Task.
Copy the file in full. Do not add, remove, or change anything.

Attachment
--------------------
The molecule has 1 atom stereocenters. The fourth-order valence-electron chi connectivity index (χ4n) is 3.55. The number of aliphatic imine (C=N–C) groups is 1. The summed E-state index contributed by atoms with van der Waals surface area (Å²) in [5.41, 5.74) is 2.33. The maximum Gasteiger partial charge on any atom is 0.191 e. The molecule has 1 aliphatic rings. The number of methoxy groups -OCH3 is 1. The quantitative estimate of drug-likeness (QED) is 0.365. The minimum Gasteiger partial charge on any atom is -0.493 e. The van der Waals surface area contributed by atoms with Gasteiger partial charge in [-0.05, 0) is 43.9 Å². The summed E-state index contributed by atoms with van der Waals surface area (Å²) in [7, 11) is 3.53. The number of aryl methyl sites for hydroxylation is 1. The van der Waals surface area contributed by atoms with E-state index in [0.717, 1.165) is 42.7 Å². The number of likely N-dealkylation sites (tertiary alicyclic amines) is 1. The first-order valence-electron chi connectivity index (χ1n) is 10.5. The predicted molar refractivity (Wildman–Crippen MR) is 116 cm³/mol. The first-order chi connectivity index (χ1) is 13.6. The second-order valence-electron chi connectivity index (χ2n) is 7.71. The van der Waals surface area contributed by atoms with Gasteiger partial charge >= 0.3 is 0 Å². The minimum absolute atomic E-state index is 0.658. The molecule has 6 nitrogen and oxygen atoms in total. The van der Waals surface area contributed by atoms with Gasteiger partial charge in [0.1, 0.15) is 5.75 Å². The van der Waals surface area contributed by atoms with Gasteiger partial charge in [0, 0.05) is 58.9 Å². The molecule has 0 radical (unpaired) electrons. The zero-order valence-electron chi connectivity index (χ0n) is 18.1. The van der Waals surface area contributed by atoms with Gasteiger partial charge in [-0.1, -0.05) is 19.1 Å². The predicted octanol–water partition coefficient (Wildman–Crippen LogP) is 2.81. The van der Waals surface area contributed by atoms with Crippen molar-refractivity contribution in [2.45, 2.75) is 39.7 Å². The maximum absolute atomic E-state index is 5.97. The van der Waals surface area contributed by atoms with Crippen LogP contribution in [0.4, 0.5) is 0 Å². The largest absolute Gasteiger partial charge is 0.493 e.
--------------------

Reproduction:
The molecule has 1 atom stereocenters. The fourth-order valence-electron chi connectivity index (χ4n) is 3.55. The number of aliphatic imine (C=N–C) groups is 1. The summed E-state index contributed by atoms with van der Waals surface area (Å²) in [5.41, 5.74) is 2.33. The maximum Gasteiger partial charge on any atom is 0.191 e. The molecule has 1 aliphatic rings. The number of methoxy groups -OCH3 is 1. The quantitative estimate of drug-likeness (QED) is 0.365. The minimum Gasteiger partial charge on any atom is -0.493 e. The van der Waals surface area contributed by atoms with Gasteiger partial charge in [-0.05, 0) is 43.9 Å². The summed E-state index contributed by atoms with van der Waals surface area (Å²) in [7, 11) is 3.53. The number of aryl methyl sites for hydroxylation is 1. The van der Waals surface area contributed by atoms with E-state index in [0.717, 1.165) is 42.7 Å². The number of likely N-dealkylation sites (tertiary alicyclic amines) is 1. The first-order valence-electron chi connectivity index (χ1n) is 10.5. The predicted molar refractivity (Wildman–Crippen MR) is 116 cm³/mol. The first-order chi connectivity index (χ1) is 13.6. The second-order valence-electron chi connectivity index (χ2n) is 7.71. The van der Waals surface area contributed by atoms with Gasteiger partial charge >= 0.3 is 0 Å². The minimum absolute atomic E-state index is 0.658. The molecule has 6 nitrogen and oxygen atoms in total. The van der Waals surface area contributed by atoms with Gasteiger partial charge in [0.1, 0.15) is 5.75 Å². The van der Waals surface area contributed by atoms with Gasteiger partial charge in [0, 0.05) is 58.9 Å². The molecule has 0 radical (unpaired) electrons. The zero-order valence-electron chi connectivity index (χ0n) is 18.1. The van der Waals surface area contributed by atoms with Gasteiger partial charge in [-0.1, -0.05) is 19.1 Å². The predicted octanol–water partition coefficient (Wildman–Crippen LogP) is 2.81. The van der Waals surface area contributed by atoms with Crippen molar-refractivity contribution in [2.45, 2.75) is 39.7 Å². The maximum absolute atomic E-state index is 5.97. The van der Waals surface area contributed by atoms with Crippen LogP contribution in [0.4, 0.5) is 0 Å². The largest absolute Gasteiger partial charge is 0.493 e.